Fans that came to see Reggie Jackson were in awe as he made his way into the New York Yankees-themed NYY Steak last Friday night, munching away on a bag of Lay's Barbecued flavored potato chips, inside the Seminole Casino Coconut Creek.
As he's so famously remembered for all those prolific postseason home runs that helped him garner the nickname 'Mr. October' , the 65-year-old Jackson never broke a stride toward the opening ceremonies of the brand new steakhouse, where he was first asked to put down the chips and take pictures holding the company's signature steak knife.
"Why don't you ask me a question?" said Jackson, laughing. "Obviously, I'm still with the Yankees. The Seminole people asked me to come down and do something with the NYY Steakhouse, so it's a good fit. A nice fit. The Yankees are always doing things first-class, so I know the relationships got to be a really good one."
In his first public appearance showing in Coconut Creek, Jackson was all ears for the free meet-and-greet with the fans, where he signed autographs, and called it an honor and a privilege to be in attendance.
For the NYY Steak, this is their second such restaurant opening, with its inaugural steakhouse inside the new Yankee Stadium. On this evening, Jackson talked about his current relationship with the professional ballclub, his busy schedule earlier in the day, and his overall take on the NYY Steak food.
"If it wasn't good, they'd change it [laughs]," Jackson said. "They'd get rid of everybody and make it better [laughs]. I've seen how they've built Yankee Stadium. I see how they do things. I'm not surprised that they've taken the name New York Yankees and built a tremendous steakhouse."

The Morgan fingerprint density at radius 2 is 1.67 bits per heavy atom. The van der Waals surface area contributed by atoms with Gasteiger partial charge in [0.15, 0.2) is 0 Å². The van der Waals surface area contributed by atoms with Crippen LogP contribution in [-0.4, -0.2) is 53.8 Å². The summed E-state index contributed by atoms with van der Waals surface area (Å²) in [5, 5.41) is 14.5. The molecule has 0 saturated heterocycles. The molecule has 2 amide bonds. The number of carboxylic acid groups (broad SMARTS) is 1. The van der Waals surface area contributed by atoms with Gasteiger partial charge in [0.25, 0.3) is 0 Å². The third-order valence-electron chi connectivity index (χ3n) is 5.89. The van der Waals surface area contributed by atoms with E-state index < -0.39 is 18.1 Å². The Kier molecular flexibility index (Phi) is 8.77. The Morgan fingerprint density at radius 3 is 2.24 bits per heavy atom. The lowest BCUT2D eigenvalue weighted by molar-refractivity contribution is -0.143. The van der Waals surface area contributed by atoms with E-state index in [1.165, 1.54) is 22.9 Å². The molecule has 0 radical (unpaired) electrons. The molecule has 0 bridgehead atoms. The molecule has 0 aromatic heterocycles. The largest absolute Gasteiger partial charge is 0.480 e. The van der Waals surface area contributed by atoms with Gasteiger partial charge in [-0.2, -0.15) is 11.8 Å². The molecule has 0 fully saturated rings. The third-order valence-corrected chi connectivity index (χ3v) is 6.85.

Before boarding his flight to South Florida, Jackson admitted he ate breakfast, and had "a little pasta" for lunch at George M. Steinbrenner Field. The chips were just a snack because, "I was hungry," he said.
Still boasting with confidence, Jackson can carry himself after hammering 563 round-trippers (10 of which came in 27 Fall Classic games, including four in consecutive at-bats, 24 RBI, and a .357 batting average), and a lifetime slugging percentage of .490.
During his 21-year career, the left-handed swinging outfielder captured the AL MVP award in 1973, and won three straight World Series championships with the Oakland A's in the early 1970s, and two consecutive titles with the Yankees in '77-'78. He's best remembered for hitting three consecutive homers in the clinching game of the '77 World Series.
"During my career, I considered it a privilege to play baseball, a privilege to wear a major league uniformâ€”any major league uniformâ€”a privilege to be able to play a game, get paid, change lives, and help your family," Jackson said. "I've seen how the Steinbrenners have treated the franchise. They put a tremendous product on the field."
Jackson called comparisons to him and Yankees third baseman Alex Rodriguez as a "compliment". He's also fond of the Andy Pettitte signing. After speaking with Pettitte a couple of times the last few weeks in Orlando, Jackson got the sense the left-hander "had an itch to come back," Jackson said.
Number 44 expects great things out of the Bronx Bombers this season.
"It's really going to depend on the pitching," Jackson said. "We'll score enough runs. We've got some guys a little older, but I expect to see a great year out of Derek Jeter, a great year out of Alex Rodriguez. There's age on the left side, but these guys know what they're doing. They're in great shape, tremendous competitors, but still have big skills."